As shown in FIG. 23, the plural rotary cutters 114 each having the specific cutting blade 116 as mentioned above are juxtaposed at equal intervals. The sticklike wafer 112 is made upright so that the air inlet end 52a of each slider 50A becomes an upper side, and the sticklike wafer 112 in such an upright condition is fed to the cutters 114 in a horizontal direction shown by an arrow 118, thereby cutting the sticklike wafer 112 into the individual sliders 50A.

In this cutting method, it is important to take into account the relation between the height of the sticklike wafer 112 and the height of the cutting blade 116 of each cutter 114 during feeding the sticklike wafer 112. That is, the sticklike wafer 112 is fed so that the relation in height as shown in FIG. 24 is obtained at a position immediately below the cutters 114. When the sticklike wafer 112 passes the position immediately below the cutters 114, the sticklike wafer 112 is cut into the plural trapezoidal sliders 50A.

To automate the cutting of the sticklike wafer 112, a stage 120 as shown in FIG. 25 is used. The stage 120 has a plurality of grooves 122 each for just receiving the sticklike wafer 112. The stage 120 further has a plurality of slits 124 perpendicular to each groove 122, for allowing pass of the cutting blades 116. FIG. 26A is a cross section taken along the line 26A--26A in FIG. 25, and FIG. 26B is a cross section taken along the line 26B--26B in FIG. 25.

In cutting the plural sticklike wafers 112 by using the stage 120, the sticklike wafers 112 are inserted into the grooves 122 of the stage 120 in such a manner that the air inlet ends of the sliders 50A of each sticklike wafer 112 become an upper side. Then, the stage 120 is horizontally fed by means of a carrier to cut each sticklike wafer 112 into the individual sliders 50A. In cutting each sticklike wafer 112, the cutting blades 116 of the rotary cutters 114 are passed through the slits 124 of the stage 120.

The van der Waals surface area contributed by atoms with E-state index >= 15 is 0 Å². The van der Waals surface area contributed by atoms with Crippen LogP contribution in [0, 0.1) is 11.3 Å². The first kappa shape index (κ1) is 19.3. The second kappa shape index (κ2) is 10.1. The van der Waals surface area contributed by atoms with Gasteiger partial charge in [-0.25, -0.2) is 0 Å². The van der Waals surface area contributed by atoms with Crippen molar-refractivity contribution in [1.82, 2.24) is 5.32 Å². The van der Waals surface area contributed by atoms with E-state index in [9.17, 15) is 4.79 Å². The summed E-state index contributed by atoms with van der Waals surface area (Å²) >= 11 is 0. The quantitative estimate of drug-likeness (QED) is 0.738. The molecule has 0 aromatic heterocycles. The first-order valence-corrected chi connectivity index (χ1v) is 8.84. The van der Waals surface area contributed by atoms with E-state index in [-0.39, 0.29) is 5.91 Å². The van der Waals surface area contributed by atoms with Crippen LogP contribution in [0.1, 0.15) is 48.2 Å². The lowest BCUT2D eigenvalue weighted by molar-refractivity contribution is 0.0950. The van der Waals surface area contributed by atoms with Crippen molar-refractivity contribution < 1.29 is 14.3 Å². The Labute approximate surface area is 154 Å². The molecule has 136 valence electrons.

Referring next to FIG. 27, there is shown a second cutting method for the sticklike wafer 112. According to this cutting method, the sticklike wafer 112 is made upright so that the air inlet end 52a of each slider 50A becomes an upper side, and is positioned immediately below the rotary cutters 114. Then, the sticklike wafer 112 is moved upward in a vertical direction to the cutters 114 so that a cutting position substantially lies on a vertical line passing through the center of each cutter 114, thereby cutting the sticklike wafer 112 into the individual sliders 50A. The cutting blade 116 of each cutter 114 has a shape similar to that shown in FIG. 24.

Referring next to FIG. 28, there is shown a sticklike wafer 112' suitable for positioning of the cutting blades 116. The sticklike wafer 112' has a plurality of ribs 128 extending over the width of the sticklike wafer 112' (i.e., the length of each slider). Each rib 128 is located between adjacent sliders. The ribs 128 are formed simultaneously with formation of the rails 54 and 56 by ion milling. Since the sticklike wafer 112' has the plural ribs 128, the ribs 128 can be used as guides for positioning the cutting blades 116 of the cutters 114. By cutting the sticklike wafer 112' with the ribs 128 used as the guides, the sticklike wafer 112' can be easily separated into the individual sliders.

According to the present invention, it is possible to provide a head slider having good flying characteristics which can suppress variations in flying height due to a rail surface planarity tolerance in working a slider and variations in flying height due to a taper working tolerance.

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Referenced by
Citing PatentFiling datePublication dateApplicantTitle
US6229672 *Oct 19, 1998May 8, 2001Read-Rite CorporationHigh gram load air bearing geometry for a tripad slider
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US6934124 *Nov 19, 2001Aug 23, 2005Headway Technologies, Inc.Rotating recording medium and slider of thin-film magnetic head device
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Classifications
U.S. Classification360/235.5, G9B/5.231, G9B/21.026, 360/235.6, 360/236.1
International ClassificationG11B21/21, G11B5/60
Cooperative ClassificationG11B5/6005, G11B21/21
European ClassificationG11B5/60D, G11B21/21
Legal Events
DateCodeEventDescription
Jan 27, 2009FPExpired due to failure to pay maintenance fee
Effective date: 20081205
Dec 5, 2008LAPSLapse for failure to pay maintenance fees
Jun 16, 2008REMIMaintenance fee reminder mailed
May 4, 2004FPAYFee payment
Year of fee payment: 4
Jan 1, 2002CCCertificate of correction
Nov 6, 1997ASAssignment
Owner name: FUJITSU LIMITED, JAPAN
Free format text: ASSIGNMENT OF ASSIGNORS INTEREST;ASSIGNORS:KOISHI, RYOSUKE;YONEOKA, SEIZI;REEL/FRAME:008816/0236
Effective date: 19971022